About MePlace of Graduation
: University of Western Ontario, 1971Residency
: University of British Columbia, University of Western OntarioFellowship
: University of California at San Francisco Clinical/Research Interests
: Parturition, preterm birth
The overall objective of the Mitchell laboratory is to develop pharmacological agents that might be clinically useful in the prevention or treatment of preterm labor.
Over the past three decades, the Mitchell laboratory has explored the paracrine network within the late pregnant uterus to better understand its role in the regulation of the timing of parturition. Our early work documented steroid hormone production and metabolism in chorion and decidua. We pioneered the concept and were first to demonstrate synthesis of uterine agonist peptide hormones (oxytocin, endothelin) in human decidua. We then studied mechanisms regulating gene expression for several genes associated with the process of uterine activation, which occurs just prior to parturition.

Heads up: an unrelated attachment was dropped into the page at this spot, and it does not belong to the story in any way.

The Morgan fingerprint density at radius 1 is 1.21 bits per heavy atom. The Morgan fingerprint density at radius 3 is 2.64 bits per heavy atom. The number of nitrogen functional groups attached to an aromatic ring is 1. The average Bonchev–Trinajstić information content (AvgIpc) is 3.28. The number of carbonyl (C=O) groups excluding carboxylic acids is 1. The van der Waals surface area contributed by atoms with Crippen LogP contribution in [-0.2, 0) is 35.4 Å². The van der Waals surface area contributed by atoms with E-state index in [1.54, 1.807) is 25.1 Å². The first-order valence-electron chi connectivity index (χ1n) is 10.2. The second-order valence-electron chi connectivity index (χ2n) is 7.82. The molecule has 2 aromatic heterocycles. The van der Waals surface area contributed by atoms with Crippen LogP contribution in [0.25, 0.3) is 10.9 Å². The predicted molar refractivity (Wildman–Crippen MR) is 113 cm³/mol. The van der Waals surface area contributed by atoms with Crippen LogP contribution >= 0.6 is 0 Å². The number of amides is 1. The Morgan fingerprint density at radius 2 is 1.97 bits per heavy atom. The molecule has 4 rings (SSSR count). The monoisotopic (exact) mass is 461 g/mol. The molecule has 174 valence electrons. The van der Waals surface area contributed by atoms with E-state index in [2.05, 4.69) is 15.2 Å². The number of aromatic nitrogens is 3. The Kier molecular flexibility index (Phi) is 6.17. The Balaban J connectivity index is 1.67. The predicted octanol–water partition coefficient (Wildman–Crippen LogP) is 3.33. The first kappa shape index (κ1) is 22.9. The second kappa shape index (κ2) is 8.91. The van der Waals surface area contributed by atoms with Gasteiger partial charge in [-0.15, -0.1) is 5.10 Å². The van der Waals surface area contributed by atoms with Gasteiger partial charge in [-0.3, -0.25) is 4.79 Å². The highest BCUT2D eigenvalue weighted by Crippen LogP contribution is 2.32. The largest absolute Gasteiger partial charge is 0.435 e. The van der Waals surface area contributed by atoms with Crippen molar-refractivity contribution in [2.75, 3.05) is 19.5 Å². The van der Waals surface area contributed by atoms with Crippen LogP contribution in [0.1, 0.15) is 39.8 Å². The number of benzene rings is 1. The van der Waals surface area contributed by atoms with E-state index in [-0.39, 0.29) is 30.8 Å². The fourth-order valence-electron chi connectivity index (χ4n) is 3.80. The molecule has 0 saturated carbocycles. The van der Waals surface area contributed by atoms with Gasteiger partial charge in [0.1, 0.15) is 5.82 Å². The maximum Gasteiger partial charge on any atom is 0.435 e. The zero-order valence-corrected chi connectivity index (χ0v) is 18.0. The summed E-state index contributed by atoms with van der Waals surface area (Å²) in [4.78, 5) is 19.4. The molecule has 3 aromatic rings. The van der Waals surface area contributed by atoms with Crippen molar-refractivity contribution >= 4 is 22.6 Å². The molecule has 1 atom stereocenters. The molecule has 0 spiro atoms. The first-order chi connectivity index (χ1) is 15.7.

Our more recent studies have focused on the molecular events that regulate contractility of uterine myocytes. Our primary focus is on the human uterine myocyte but we also have made extensive use of the rat model for term and anti-progestin-induced preterm labor. Most recently, we have developed and characterized the guinea pig as a potentially better model for human parturition.
We currently are investigating the role of RhoA-associated kinase and its associated pathways on the regulation of uterine contractility. These studies include determining the potential role of a variety of small molecule kinase inhibitor to prevent or arrest preterm labor in rat and guinea pig models. Lab technologist Barbara Zielnik and post-doctoral Fellow Mei Chi are leading these studies.